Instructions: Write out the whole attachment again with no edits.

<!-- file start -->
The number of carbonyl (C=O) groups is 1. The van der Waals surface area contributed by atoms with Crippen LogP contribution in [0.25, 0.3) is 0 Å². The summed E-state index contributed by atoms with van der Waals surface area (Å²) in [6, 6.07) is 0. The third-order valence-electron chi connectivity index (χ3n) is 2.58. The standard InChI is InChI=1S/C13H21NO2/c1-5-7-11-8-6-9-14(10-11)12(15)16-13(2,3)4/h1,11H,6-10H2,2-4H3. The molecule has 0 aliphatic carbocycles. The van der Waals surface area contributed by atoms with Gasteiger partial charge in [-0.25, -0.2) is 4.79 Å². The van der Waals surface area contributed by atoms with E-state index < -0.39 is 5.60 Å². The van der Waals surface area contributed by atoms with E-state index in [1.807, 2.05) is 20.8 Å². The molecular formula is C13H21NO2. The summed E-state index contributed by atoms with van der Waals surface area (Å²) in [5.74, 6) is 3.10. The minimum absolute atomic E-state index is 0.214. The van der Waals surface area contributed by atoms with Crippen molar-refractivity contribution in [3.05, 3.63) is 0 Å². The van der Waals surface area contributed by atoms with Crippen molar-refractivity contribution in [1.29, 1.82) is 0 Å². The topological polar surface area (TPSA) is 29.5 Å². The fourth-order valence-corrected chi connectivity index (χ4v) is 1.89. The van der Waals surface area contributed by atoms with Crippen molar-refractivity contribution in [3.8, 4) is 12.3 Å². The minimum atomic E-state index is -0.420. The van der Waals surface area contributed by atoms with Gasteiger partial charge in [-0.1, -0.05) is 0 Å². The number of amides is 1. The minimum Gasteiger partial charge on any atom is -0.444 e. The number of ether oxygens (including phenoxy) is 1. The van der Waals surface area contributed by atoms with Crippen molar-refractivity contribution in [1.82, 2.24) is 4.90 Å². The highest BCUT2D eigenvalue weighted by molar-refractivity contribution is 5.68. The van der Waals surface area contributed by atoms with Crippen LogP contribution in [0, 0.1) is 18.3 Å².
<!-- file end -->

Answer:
The number of carbonyl (C=O) groups is 1. The van der Waals surface area contributed by atoms with Crippen LogP contribution in [0.25, 0.3) is 0 Å². The summed E-state index contributed by atoms with van der Waals surface area (Å²) in [6, 6.07) is 0. The third-order valence-electron chi connectivity index (χ3n) is 2.58. The standard InChI is InChI=1S/C13H21NO2/c1-5-7-11-8-6-9-14(10-11)12(15)16-13(2,3)4/h1,11H,6-10H2,2-4H3. The molecule has 0 aliphatic carbocycles. The van der Waals surface area contributed by atoms with Gasteiger partial charge in [-0.25, -0.2) is 4.79 Å². The van der Waals surface area contributed by atoms with E-state index < -0.39 is 5.60 Å². The van der Waals surface area contributed by atoms with E-state index in [1.807, 2.05) is 20.8 Å². The molecular formula is C13H21NO2. The summed E-state index contributed by atoms with van der Waals surface area (Å²) in [5.74, 6) is 3.10. The minimum absolute atomic E-state index is 0.214. The van der Waals surface area contributed by atoms with Crippen molar-refractivity contribution in [3.05, 3.63) is 0 Å². The van der Waals surface area contributed by atoms with Crippen molar-refractivity contribution in [1.29, 1.82) is 0 Å². The topological polar surface area (TPSA) is 29.5 Å². The fourth-order valence-corrected chi connectivity index (χ4v) is 1.89. The van der Waals surface area contributed by atoms with Crippen molar-refractivity contribution in [3.8, 4) is 12.3 Å². The minimum atomic E-state index is -0.420. The van der Waals surface area contributed by atoms with Gasteiger partial charge in [-0.1, -0.05) is 0 Å². The number of amides is 1. The minimum Gasteiger partial charge on any atom is -0.444 e. The number of ether oxygens (including phenoxy) is 1. The van der Waals surface area contributed by atoms with Crippen molar-refractivity contribution in [1.82, 2.24) is 4.90 Å². The highest BCUT2D eigenvalue weighted by molar-refractivity contribution is 5.68. The van der Waals surface area contributed by atoms with Crippen LogP contribution in [0, 0.1) is 18.3 Å².